I added a new feature to the contact page that shows you how high (or low) my email queues are, which update once a minute. If the levels are lower, it probably means I’ll get back to your sooner.
After a lovely weekend in New York I headed straight to Seattle, but not because of the Microsoft announcement like many people thought, but to attend a meeting for Grist, an environmental non-profit (with a sense of humor) whose board of directors I just joined. In addition to being a great organization to be involved with that has funny but important coverage, I hope to learn a lot more about the non-profit world and apply it to the WordPress Foundation. Tonight I leave for the Philippines where I’ll attend and speak at a WordCamp in Manila. I’m looking forward to the end of the year when things slow down.
As just announced on stage at TechCrunch Disrupt, Windows Live (formerly MSN) Spaces is shutting down and migrating their 30m+ users to WordPress.com. Four years ago I was fairly worried as every internet giant (Microsoft, AOL, Yahoo, Google) had a hosted blogging service. Now only Blogger remains, and is firmly in our sights. I’ve been impressed with Microsoft’s regard for their users in providing a solid upgrade and migration path with a really smooth experience, which I think is in strong contrast to Yahoo’s 360 or AOL’s Journals. Given that this effectively doubles WordPress’s user base, there is a lot of work to be done still, but I’m excited by the challenge. See also: official Windows Live post, official WP.com post, and 30+ other articles covering this on Techmeme.
One thing that I think is really important — that I think is context for this, is that I generally think that most other companies now are undervaluing how important social integration is. So even the companies that are starting to come around to thinking, ‘oh maybe we should do some social stuff’, I still think a lot of them are only thinking about it on a surface layer, where it’s like “OK, I have my product, maybe I’ll add two or three social features and we’ll check that box”. That’s not what social is.
Social – you have to design it in from the ground up. These experiences, like what Zynga is doing or what a company like Quora is doing, I think that they have just a really good social integration. They’ve designed their whole product around the idea that your friends will be here with you. Everyone has a real identity for themselves. And those are fundamental building blocks.
From TechCrunch’s Interview With Mark Zuckerberg On The “Facebook Phone”.
Chartbeat is a cool real-time analytics service I’ve been enjoying using for a while, especially from the iPhone app. As just announced yesterday on AllThingsD, I’ve joined their latest round of funding and I’m looking forward to see what they do next.
The story has completely broken now (TechCrunch, GigaOM, NY Times) that Six Apart is being is being acquired by VideoEgg, and the combined entities are going to be called Say Media and focus on advertising. This is bittersweet news as Six Apart, with their platforms, has always been Automattic’s and WordPress’s most direct competitor, with Movable Type equivalent to WordPress.org, Typepad (and Livejournal and Vox) to WordPress.com, Typepad anti-spam to Akismet, Typepad Connect to IntenseDebate. I’ve always thought of them like our big brother — they created the marketplace and introduced the concept of blogs to countless people, and still to this day employ 2-3x the number of people at Automattic. (And, it follows, probably do more revenue than us.) I remember many aspects of Six Apart’s history vividly: Anil joining Six Apart in 2003. The 3.0 licensing change and Mark Pilgrim’s Freedom 0 essay, a few weeks later when I first met Ben and Mena on my first trip to San Francisco, visiting Six Apart’s old old digs in an office park somewhere. They had clocks on their walls where their different employees were and I thought that was the coolest thing. Jay Allen joining MT. Typekey launch! The Salon feature. The acquisition of Livejournal. Yadis née OpenID. Their big series B. Mena’s TED Talk. Project Comet which launched as Vox and frankly had me freak out. Acquisition of Rojo (with Chris Alden later becomeing 6A’s CEO). Typepad introducing Pages. Livejournal sold to SUP. The tift we got into around WordPress 2.5. On stage with Steve Jobs at launch of app store. Buying Pownce. (Some of this is out of order.) About a year ago something changed and the Typepad (and Blogger) team really started to hit a groove and seemed to be launching significant, well thought out, and social features on a near-weekly basis. On a feature-for-feature basis the Big Three are closer than they’ve ever been. The tech press is fickle and these launches get almost no coverage, but for each platform’s respective users they’ve been really meaningful. The new company is not getting out of the platform business. Their position is incredibly strong in Japan and I get the sense that’s where the center of gravity for Movable Type development has been for a while. But their primary focus (and revenue) is shifting, and I think that is great for the market as a whole. I would be really sad if Adsense continues to be the best best the world can come up with with regards to advertising on blogs, and now in Say you have the quiet execution monster of Videoegg combined with some of the folks who understand blogging better than anyone else in the world, and my hope is that Automattic’s work with dovetail with Say’s more than ever. VideoEgg, for now, is actually a great example of a site using WordPress as a CMS. (View its source.)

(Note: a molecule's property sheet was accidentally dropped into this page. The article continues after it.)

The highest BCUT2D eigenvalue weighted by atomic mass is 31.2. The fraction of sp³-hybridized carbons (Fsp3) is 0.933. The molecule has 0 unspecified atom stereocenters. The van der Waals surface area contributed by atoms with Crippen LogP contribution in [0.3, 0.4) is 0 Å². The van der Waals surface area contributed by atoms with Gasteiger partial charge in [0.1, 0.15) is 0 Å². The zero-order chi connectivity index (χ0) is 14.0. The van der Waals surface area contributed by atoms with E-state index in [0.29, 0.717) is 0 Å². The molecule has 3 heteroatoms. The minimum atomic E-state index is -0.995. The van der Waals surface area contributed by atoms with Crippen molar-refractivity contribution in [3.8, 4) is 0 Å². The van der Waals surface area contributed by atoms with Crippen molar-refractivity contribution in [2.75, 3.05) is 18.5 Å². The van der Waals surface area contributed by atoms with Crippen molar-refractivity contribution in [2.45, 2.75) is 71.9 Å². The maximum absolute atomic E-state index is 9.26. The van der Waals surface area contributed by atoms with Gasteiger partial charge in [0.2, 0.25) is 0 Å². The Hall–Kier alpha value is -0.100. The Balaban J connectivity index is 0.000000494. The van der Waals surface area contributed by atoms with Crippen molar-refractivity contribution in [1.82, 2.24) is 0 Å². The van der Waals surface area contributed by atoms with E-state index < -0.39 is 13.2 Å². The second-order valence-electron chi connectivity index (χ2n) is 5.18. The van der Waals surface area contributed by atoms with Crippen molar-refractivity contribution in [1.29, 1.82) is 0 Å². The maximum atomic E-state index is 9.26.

iPad vs Kindle by Mark Jaquith. I endorse this blog post. It matches my experience exactly.